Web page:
The exhibition called Kingfisher Blue/Kikorangi Kotare by Star Gossage at Tim Melville Gallery is largely devoted to women: Maori women, staunch, yet pensive and closely associated with the earth and stars.

The drawing in these paintings is not conventionally strong but it is compelling. The waif-like quality, the heavy dark hair, the downward look, elongated fingers on exceptionally long arms, the heavy clothing - all play their part in the emotional impact of these melancholy images.

My Name is Star must be a self-portrait but neither this nor any of the other figures, though enigmatic and private, suggests one particular woman. In the great tradition of symbolism, they express in their moodiness and connection to the earth a generation of Maori women. These are not the women painted by Robin Kahukiwa, triumphant and formidable, but have a quieter presence that is richly evocative of a strength that is equally powerful. When they gather together in a group in front of the marae, as in Your Place in the Sky, they are monumental. The simple gesture of assertion and protest of a woman quietly raising her hand in Piki Te Ora is a gesture of strength. The force comes from intensity of emotion and colour rather than from detail.

The emotional tone is set by the prevailing shades of blue. This is strongly reminiscent of Picasso's Blue Period early last century but, where Picasso used his blue to suggest the plight of beggars and wandering performers, Gossage's women are grounded in rural Aotearoa. Yet the elongated fingers and long limbs have the same force.

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Gossage also makes use of birds as symbols of the flight of thoughts and the spirit. They surround the head of the pensive figure in Manu Ao and are given a painting to themselves in All the Little Birds in My Garden. This work, with a splendid sky shot through with the orange/red of a setting sun on clouds, is one of the occasional flashes of intense colour that sparks through some of the landscape paintings.

Star Gossage's reputation in this exhibition has built on the work shown in the Five Maori Painters exhibition at Auckland Art Gallery. The force and appeal of her work is reinforced by the show almost selling out very quickly.

Where Gossage's paintings are predominantly blue, the large photographs by Lisa Reihana at Allpress Gallery are startlingly white, unusually since her works are customarily multihued. The images in Pelt all have at their centre a tall, elegant, classically nude woman set in a sterile white landscape where only a rare fern struggles to exist.


Manu Ao by Lisa Reihana.

Despite the nudity and modernity, these women take on the quality of a Snow Queen. They are as remote as a chaste goddess.

The setting is not actually snow but a landscape of white stones, mist and mountains taken in the Volcanic Plateau. The reference is not directly New Zealand. They recall Hans Christian Andersen's The Snow Queen and his unrequited love for the singer Jenny Lind.

Contrasting with the overall whiteness is the sudden, startling black of pubic hair and the long hair that falls over the faces of some of the figures. It is this sudden blackness of hair that surely gives rise to the title of the show, with all the implied references of fur, hunting and captured animals. One of these remarkable women is called Aquila, Latin for eagle, and she is the only one who casts no shadow. The other three figures, all hovering between myth and a modern reality, cast dark shadows. Camarillo, who sports ostrich feathers, is set against faceted stones that resemble ice, with the only life a native fern that is often displayed at a tangi.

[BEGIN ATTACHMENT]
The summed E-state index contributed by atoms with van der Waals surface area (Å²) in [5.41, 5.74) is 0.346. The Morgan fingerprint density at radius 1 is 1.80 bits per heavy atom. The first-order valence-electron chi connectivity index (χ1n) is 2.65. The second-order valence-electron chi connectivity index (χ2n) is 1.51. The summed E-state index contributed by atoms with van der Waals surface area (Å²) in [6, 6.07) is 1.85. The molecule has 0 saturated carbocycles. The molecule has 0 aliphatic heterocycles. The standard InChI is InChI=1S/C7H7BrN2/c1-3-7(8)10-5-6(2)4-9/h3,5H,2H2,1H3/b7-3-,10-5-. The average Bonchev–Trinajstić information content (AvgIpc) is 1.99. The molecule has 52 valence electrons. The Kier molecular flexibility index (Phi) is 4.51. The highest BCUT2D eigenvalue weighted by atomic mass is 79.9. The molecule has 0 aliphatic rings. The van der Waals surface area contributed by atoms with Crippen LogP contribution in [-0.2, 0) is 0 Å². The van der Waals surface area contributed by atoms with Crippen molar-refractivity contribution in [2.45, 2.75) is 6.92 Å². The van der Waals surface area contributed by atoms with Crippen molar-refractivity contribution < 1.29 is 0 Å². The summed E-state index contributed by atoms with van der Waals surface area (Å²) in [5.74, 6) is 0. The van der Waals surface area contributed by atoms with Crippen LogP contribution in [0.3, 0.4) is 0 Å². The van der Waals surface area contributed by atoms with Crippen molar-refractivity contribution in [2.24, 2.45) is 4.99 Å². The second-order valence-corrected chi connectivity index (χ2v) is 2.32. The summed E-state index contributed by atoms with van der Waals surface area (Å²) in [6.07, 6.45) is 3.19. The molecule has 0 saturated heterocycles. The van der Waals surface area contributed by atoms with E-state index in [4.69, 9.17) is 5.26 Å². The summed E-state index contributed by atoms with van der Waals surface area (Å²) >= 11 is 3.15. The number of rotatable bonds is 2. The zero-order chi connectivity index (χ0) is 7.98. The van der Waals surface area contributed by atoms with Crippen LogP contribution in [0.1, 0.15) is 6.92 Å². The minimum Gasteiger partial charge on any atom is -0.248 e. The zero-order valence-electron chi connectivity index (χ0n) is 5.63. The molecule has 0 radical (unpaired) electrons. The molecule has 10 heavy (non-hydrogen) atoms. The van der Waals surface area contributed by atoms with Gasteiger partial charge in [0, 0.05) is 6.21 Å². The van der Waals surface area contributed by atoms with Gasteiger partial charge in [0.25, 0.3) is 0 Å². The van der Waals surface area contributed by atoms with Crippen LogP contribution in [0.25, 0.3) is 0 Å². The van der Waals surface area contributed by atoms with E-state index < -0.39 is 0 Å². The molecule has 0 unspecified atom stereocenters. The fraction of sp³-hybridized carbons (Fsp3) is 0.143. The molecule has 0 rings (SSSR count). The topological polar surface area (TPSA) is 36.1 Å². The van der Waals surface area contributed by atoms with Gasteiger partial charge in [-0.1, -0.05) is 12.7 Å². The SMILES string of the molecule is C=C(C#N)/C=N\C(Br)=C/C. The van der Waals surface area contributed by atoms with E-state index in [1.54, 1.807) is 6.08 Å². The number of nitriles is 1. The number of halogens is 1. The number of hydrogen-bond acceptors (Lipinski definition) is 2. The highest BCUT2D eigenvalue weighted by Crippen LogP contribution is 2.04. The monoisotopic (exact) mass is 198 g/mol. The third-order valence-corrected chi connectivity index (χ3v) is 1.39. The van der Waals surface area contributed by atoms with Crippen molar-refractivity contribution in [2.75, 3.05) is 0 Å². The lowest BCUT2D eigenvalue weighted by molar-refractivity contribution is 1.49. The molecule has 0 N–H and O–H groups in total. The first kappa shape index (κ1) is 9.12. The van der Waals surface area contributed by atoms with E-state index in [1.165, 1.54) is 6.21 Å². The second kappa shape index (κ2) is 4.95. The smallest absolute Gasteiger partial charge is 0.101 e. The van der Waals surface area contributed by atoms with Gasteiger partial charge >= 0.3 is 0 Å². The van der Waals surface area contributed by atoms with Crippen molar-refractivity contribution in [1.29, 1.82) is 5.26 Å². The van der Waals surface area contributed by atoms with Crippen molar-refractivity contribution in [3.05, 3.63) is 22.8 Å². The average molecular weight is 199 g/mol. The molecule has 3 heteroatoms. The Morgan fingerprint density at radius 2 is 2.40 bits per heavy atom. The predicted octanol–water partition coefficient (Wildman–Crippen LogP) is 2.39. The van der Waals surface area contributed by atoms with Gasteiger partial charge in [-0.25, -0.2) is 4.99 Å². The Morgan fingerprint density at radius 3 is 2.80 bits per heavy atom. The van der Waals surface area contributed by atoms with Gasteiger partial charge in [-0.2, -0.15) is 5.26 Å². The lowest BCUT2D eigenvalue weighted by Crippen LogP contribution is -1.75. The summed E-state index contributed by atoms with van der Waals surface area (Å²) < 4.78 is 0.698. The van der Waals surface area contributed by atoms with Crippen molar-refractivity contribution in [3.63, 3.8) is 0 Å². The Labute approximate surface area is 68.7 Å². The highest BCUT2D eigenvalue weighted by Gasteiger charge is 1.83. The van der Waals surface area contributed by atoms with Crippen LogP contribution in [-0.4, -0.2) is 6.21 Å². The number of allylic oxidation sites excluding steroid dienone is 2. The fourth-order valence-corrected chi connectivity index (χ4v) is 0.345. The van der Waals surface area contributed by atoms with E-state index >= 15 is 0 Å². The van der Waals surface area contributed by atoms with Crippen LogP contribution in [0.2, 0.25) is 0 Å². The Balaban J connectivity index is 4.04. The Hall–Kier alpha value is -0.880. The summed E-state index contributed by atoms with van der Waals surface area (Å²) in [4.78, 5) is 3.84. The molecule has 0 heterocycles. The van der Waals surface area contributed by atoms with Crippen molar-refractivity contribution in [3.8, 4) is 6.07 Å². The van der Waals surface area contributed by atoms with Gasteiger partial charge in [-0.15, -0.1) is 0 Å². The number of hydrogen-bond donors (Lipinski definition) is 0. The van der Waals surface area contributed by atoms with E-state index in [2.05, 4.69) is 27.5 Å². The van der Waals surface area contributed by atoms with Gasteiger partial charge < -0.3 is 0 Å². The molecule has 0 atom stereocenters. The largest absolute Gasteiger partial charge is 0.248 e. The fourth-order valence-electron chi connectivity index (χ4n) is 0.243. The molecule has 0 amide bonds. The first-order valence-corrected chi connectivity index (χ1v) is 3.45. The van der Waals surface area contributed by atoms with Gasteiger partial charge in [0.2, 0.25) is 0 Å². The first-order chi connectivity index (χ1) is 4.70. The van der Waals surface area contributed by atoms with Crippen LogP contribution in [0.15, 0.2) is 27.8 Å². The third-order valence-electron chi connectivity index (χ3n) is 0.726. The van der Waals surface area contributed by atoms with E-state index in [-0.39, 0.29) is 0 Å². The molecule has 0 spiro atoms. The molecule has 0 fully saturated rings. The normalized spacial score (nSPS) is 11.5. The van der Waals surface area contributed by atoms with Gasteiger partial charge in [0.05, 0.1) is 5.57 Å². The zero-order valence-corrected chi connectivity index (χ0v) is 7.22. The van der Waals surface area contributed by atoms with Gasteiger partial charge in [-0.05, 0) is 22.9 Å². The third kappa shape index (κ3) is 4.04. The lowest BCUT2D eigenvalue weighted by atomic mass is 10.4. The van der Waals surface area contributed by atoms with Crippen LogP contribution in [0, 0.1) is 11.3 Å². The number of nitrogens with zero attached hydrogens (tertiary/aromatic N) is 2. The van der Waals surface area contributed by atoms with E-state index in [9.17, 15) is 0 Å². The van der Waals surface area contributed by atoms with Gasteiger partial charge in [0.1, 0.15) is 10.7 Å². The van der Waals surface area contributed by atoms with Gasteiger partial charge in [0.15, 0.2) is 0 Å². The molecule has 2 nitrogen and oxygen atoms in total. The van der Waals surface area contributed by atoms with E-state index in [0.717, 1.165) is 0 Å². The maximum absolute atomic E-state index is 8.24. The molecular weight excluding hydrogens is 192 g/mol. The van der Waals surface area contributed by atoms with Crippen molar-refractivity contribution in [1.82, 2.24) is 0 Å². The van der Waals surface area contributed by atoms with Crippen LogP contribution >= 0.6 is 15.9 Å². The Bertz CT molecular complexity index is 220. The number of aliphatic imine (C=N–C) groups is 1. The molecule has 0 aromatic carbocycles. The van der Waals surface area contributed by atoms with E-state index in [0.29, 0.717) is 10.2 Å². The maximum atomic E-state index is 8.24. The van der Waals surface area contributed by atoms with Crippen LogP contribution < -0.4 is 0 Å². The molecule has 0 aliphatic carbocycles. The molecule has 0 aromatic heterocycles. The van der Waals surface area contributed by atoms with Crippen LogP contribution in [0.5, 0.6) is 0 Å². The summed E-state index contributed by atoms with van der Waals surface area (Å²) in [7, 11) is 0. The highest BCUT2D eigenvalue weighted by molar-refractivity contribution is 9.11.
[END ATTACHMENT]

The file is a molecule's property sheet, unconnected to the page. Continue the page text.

Sabino is on a wind-blown landscape. Her accompanying fern is under pressure and her face is obscured by her black hair. Piloscis, against a scene of storms and mountains, is blonde, with a black cape of long fur across her shoulders and Aquila, right below a massive cliff, has a pelt of hair enveloping her head.

These images all pay tribute to the power of women but, for all the danger implied, the contrast between black and white suggests good and evil in these remarkable images of enigmatic Eves.

The paintings by Gareth Price at Pierre Peeters Gallery are filled with obscure references to religion and philosophy. These are popular images. The artist was People's Choice winner in the 2012 Wallace Awards. The show is called Acatalepsy and the work is a variety of surrealism. It has the closely worked fine detail of magic realism but lacks the dreamlike feeling that is true surrealism. It is really a series of apocalyptic visions. Melodramatic visions of rolling clouds of red bolts of lightning dominate the sky over foreboding landscapes, with curious towers, a tsunami-stranded ship, peacocks, a centaur with a suitcase and Egyptian gods, all excellently drawn and painted and spectacular but not adding up to any coherent theme.

At the galleries

What:

Kingfisher Blue/Kikorangi Kotare by Star Gossage

Where and when:

Tim Melville Gallery, 11 McColl St, Newmarket, to September 27

TJ says:

Moody, symbolic images of Maori women and northern landscapes which are earthy and touching.

What: Pelt by Lisa Reihana
Where and when: Allpress Gallery, 8 Blake St, Freemans Bay, to September 27
TJ says: Large staged photographs of Snow Queens, whose sterile whiteness is contrasted with intense black hair and fur, mix modernity and myth.

What: Acatalepsy by Gareth Price
Where and when: Pierre Peeters Gallery, 251 Parnell Rd, Parnell, to September 28
TJ says: Strange objects and people exist in strange landscapes under skies wracked with eruption and storm.